Using two-part feedback to tackle contamination

We are surrounded by feedback. Rate your meal, your Uber trip, or your hotel stay. The value of feedback hit home to me recently during an exercise class. The teacher said “foot on the floor” three times, but I thought that one foot on the floor was plenty. When she took my other, floating foot, and placed it on the floor, I received feedback that was:

Whilst the original instruction “foot on the floor” was feedback, I hadn’t acted on it, perhaps because it lacked the elements above. The initial feedback had also lacked an intervention (I).  

We could use this type of feedback to successfully tackle contamination, breaking it down into two parts.

Part one

WRAP's Tracker Survey indicates that residents don’t always know if they are recycling correctly. They assume they are doing it right because their bin is collected. They might get a tag on their bin that advises better practice, but, is messaging such as “no nappies” or “plastic bottles only” like the “foot on the floor” instruction I’d received - and ignored? These messages lack the elements of ‘RAMI’, for example:

  • Relevant – a bin tag on the contaminated bin
  • Accessible – telling the resident what to do next
  • Meaningful – telling the resident what is wrong
  • Intervention – the bin is left unemptied, requiring action from the resident

For some, a tag on a bin is enough to prompt a change in behaviour (“I must stop putting cat litter in this bin”). For others, it could be seen as a win (“I got away with it!”). When crews leave behind tagged contaminated recycling bins, the resident should act. If all four points of RAMI have been addressed, this is more likely, particularly if reinforced with a letter from the local authority to the resident.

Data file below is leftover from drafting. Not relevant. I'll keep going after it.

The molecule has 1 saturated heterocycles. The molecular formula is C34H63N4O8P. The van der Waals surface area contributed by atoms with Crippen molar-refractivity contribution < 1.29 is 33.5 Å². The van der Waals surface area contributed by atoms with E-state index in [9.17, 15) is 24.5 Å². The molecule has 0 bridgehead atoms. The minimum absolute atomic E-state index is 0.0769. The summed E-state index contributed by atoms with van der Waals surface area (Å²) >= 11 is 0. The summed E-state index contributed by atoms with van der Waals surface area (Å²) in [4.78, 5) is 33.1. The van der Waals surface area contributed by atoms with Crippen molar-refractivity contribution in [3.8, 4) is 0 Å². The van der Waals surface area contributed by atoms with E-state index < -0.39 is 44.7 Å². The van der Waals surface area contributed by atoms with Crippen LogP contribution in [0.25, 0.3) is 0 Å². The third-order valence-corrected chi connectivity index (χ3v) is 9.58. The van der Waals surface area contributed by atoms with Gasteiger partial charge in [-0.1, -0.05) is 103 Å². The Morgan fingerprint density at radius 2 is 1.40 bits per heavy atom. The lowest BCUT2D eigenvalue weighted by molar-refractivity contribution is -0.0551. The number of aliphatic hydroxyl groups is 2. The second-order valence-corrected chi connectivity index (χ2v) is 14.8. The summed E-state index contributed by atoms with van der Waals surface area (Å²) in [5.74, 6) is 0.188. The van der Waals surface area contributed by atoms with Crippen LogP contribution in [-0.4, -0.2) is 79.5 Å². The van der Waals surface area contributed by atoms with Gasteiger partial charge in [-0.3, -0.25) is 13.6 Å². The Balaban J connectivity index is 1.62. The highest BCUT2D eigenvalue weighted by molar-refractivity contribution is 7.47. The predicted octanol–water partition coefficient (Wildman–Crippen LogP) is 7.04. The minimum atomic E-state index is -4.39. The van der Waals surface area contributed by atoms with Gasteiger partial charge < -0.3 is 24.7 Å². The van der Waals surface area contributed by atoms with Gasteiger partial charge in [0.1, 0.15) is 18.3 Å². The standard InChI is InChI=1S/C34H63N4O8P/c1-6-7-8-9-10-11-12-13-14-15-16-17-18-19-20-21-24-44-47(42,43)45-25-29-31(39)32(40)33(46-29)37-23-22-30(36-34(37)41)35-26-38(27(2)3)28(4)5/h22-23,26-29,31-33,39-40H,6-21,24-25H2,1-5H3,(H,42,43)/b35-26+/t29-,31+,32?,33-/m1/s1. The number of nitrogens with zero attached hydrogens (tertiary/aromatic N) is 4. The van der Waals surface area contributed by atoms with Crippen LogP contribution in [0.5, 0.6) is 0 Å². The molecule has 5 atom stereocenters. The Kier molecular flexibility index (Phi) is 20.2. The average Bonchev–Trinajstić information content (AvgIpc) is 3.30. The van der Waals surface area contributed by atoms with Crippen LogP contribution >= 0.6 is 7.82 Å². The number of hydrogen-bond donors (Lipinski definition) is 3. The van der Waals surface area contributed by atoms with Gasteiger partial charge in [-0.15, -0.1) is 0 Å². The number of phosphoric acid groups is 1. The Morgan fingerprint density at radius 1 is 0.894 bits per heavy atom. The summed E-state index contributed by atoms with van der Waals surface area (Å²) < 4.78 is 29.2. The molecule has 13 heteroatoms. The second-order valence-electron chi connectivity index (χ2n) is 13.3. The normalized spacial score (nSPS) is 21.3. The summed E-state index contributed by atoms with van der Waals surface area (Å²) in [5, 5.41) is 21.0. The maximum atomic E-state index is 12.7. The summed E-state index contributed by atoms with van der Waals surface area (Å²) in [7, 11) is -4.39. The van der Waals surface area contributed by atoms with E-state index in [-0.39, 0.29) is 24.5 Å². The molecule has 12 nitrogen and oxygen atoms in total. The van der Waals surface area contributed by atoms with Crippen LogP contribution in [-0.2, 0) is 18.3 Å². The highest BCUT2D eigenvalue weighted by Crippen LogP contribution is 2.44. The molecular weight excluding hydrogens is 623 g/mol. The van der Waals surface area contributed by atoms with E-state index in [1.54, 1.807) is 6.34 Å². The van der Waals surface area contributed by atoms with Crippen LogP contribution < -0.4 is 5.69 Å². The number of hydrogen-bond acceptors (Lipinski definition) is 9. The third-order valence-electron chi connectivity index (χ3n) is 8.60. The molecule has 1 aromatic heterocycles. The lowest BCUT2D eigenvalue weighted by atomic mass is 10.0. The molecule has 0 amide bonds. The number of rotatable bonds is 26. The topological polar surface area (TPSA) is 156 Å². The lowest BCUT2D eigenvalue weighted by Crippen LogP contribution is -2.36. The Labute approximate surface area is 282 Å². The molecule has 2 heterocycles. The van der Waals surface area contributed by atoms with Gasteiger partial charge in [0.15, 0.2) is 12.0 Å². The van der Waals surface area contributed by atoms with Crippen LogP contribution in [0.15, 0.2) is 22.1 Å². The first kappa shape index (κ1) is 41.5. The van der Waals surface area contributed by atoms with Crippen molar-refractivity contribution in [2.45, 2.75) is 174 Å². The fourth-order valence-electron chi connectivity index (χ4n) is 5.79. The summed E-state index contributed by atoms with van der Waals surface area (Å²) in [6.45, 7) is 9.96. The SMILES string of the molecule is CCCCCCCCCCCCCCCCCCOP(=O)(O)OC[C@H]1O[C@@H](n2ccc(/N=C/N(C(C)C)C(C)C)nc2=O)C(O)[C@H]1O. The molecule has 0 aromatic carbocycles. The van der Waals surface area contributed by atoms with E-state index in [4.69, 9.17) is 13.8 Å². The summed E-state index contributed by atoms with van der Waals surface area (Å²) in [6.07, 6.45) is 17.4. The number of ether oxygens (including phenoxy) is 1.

For example, recent research from Resource London’s (RL) Cost of Contamination Toolkit found that dealing with contamination (on a reactive basis) can cost local authorities many thousands of pounds every year. To address this, RL ran the Tackling Contamination Project which firstly helped authorities enforce their contamination policies and coupled this with refreshed communications by tagging bins and sending direct letters to residents. In one case study, over two thousand letters were sent over 33 weeks, and contamination rates reduced by 14%.


Part two

Clear and measured communications to waste management crews is also key to tackling contamination. Anecdotal evidence from the Tackling Contamination Project showed that when crews’ working practices are observed by an officer, reporting of contamination significantly increases.

There are several reasons for this. Crews like to complete their rounds quickly and deciding if a bin is contaminated is a subjective task. From our work with Local Authorities, we know there is very little monitoring of crews’ effectiveness in reporting contamination. Rather, crew supervision and monitoring need to prioritise Health and Safety and missed bins.

Our work with Local Authorities shows less than 0.5% of bins are tagged on some rounds, yet contamination levels at the MRF can be over 18%. The rate of bin tagging varies considerably between crews, most often due to the attitude of the specific crew. Some recommendations for addressing this are to analyse:

  • Round/day tagging and reporting rates
  • How effective crew supervision is
  • What happens to tagging and reporting rates if another person observes the crews?
  • What happens if someone goes ahead of the crews and logs which bins are contaminated? Does it match with where crews tag and report contaminated bins?

Analysis collected on crew effectiveness can be fed back to crews to help change behaviour. Our work suggests that it is feasible for crews to safely carry out their duties, including effective action on contamination, within their contracted hours, but the data is very patchy. It is too soon to say what type of feedback intervention to achieve a change in crew behaviour would work best.

If the feedback principles are followed, the need for intensive action by crews should be short lived. By continuing to be vigilant and acting on contamination, crews should experience reduced work load in the longer term.

For further support and recommendations, take a look at WRAP's guidance on cutting contamination. If you have any queries, please email